Telecom and the internet then was not what it is like today. Stories had to be sent in bursts like staccato. For a reporter, the sorriest situation is to have a story but one that cannot be despatched. The satphone was a blessing.

It so happened that the satphone networks were available only outdoors and that too for about 90 seconds per call within which we had to dictate copy. So D-Da, the editor I was reporting to daily, feared so much for my safety because of the ambient boom of the shelling that he often said, “Get into the shelter, forget copy, we’ll take agency.”

But what’s the point of being in the middle of a war if you cannot write about it?

In the drives to Holiyal from Kargil (at a height of 90,00 feet), we went through Drass. It is 65 km from Kargil to Drass. The Mahindra Commander 4X4 I had hired from Leh was shared by Rajesh Ramachandran and Manish Swarup who were then with Hindustan Times, and Suman Chatterjee from the Bengali daily the Ananda Bazar Patrika. I was with the Telegraph.
On the night of July 3-4 when heavy artillery and Grad multi-barelled rockets fired from Drass while we were returning from Holiyal, Manish stepped out to capture pictures. The rockets were cutting through the night sky like a fast-bowler’s outswingers across the Himalayas, lighting the snow on the peaks in glows of amber. The Bofors 155mm guns were pounding in “direct firing mode” without an aerial observer. The hills above us were trembling. The ground beneath my feet quaked and quaked.

Manish was to be back in a couple of minutes because we were to move to Pandrass on higher ground, behind a hill from where we would get a ‘panoramic’ view of the events. When he did not, Rajesh went out to look for him. Rajesh was injured by shrapnel as he was trying to get into a bunker in Drass (56) brigade headquarters. We learnt the next day that he had been evacuated to Srinagar and then on to Delhi.

By this time we were east of Tiger Hill, west of Tololing. The war began turning for India from Tololing. Drass, which was known as the second coldest place on earth (after Verkhoyansk in Siberia) despite being on flat land, was directly below Tololing.

Between Tololing and Tiger Hill is Sando Nullah, through which, unknown to us then, a Gorkha battalion was one of a three-pronged attack, at the centre of which was the 18 Grenadiers.
The second-in-command of the 18 Grenadiers, Lt Colonel Viswanathan – a friend Colonel Khushal Thakur’s ‘2-IC’ – had fallen in Tololing on June 23. When I met them in Holiyal, his place was taken by Lt Col Paugham (I don’t know his current whereabouts) with Major Rajeev Kumar holding the base and the radio in the “action station”, the school in Holiyal over which Pakistani shells whistled.

Paugham had drawn a sketch in my notebook at the bara-khana to explain how the plan included an excursion through the exotically named “Pariyon ki Jheel (Lake of Fairies)” to the North West of Tiger Hill.

That was also part of a plan to recapture a strategic height – Point 5353 – that India was unable to regain and even today continues to be in Pakistani possession. It probably has the best view of National Highway 1A that the Kargil incursion of 1999 by the “intruders” was aiming to interdict.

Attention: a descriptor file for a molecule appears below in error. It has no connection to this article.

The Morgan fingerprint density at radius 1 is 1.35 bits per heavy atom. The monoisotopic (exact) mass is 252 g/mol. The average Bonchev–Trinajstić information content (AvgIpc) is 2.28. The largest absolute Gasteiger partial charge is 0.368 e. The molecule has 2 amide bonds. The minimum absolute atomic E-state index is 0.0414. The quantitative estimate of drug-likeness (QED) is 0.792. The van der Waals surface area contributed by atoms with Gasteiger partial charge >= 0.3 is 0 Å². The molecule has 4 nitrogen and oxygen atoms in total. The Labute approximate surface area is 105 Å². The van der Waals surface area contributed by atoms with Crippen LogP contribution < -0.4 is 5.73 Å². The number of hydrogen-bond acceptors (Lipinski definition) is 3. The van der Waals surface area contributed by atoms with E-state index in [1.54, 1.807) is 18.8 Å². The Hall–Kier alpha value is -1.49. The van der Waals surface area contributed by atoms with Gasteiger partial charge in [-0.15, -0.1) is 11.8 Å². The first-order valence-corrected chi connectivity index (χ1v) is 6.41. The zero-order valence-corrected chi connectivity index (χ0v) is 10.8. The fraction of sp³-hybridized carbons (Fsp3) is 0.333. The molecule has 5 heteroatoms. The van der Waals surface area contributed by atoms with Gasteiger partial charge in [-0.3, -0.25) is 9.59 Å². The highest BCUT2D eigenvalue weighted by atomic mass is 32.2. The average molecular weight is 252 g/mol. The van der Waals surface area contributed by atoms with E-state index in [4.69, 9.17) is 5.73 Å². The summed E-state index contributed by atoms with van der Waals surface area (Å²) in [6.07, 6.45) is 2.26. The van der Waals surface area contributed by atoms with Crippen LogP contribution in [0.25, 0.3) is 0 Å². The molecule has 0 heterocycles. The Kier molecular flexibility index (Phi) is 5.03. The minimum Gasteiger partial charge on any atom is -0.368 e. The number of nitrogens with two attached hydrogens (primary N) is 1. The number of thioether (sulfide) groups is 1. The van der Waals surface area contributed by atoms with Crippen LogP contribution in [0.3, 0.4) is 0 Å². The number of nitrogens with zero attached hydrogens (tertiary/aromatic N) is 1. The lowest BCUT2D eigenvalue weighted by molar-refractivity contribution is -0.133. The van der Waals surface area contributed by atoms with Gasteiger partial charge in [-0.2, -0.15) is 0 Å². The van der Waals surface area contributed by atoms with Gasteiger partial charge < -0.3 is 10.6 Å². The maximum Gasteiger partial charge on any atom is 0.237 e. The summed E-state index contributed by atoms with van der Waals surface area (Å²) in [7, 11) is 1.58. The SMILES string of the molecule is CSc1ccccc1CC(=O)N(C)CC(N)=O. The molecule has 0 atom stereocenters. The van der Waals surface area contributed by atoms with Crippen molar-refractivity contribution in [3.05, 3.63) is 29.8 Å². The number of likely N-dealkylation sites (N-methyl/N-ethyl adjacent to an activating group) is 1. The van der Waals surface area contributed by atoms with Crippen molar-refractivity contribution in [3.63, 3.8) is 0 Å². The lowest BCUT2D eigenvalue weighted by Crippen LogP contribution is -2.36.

Let alone wars, even battles and skirmishes often are not conclusive. Kargil is one of a series. It has a history and a future.

The Kargil-Drass-Leh sector was targeted by Pakistan and Pakistan-backed forces in 1947-48 when India could not retain Skardu, then again in in 1965 and in 1971 when India captured and till today holds on to Turtuk near the Siachen south glacier.

With such histories that portend grim and bloody futures, the value of celebrating futile heroism – when bullets through helmets define luck – is questionable.

Sujan Dutta covered the Kargil War for the Telegraph.
 

Joe Shearer

Contributor
Moderator
Professional
Advisor
Messages
1,109
Reactions
21 1,938
Nation of residence
India
Nation of origin
India

Why Is India Still Ignoring Lessons Learnt From the Kargil War?​

The best way to pay homage to those who lost their lives fighting in Kargil is to remember what was learnt and incorporate that in future practice – something India is yet to do.
Why Is India Still Ignoring Lessons Learnt From the Kargil War?

Soldiers enact scenes from the Kargil war in a light and sound show. Credit: Reuters/Fayaz Kabli/Files
Raghu Raman

Raghu Raman





DIPLOMACY
EXTERNAL AFFAIRS
GOVERNMENT
SECURITY
26/JUL/2017
The Kargil memorial at Drass. Credit: PTI

The Kargil memorial at Drass. Credit: PTI
Almost two decades later, the Kargil war has many lessons in national security, diplomacy, warfare, strategy and tactics which were paid for in blood, but unfortunately, remain largely ignored.
The first lesson that India must factor into its Pakistan strategy is that we are dealing with dual power centres within our western neighbour. The Pakistani political establishment exercises its powers at the pleasure of the Pakistani military and not the other way around, as is the norm in any democracy. This essentially means that Pakistan is free to make promises or policy statements politically, that can be reneged on at convenience by the military. Most of the Pakistani military’s (mis)adventures have been planned by the former and foisted ex-post facto to political leaders who have been presented with fait accompli. This essentially means that our peace dialogues are unevenly matched. For example, our home secretary’s real counterpart in Pakistan is a serving army general, not the civil servant holding a corresponding title.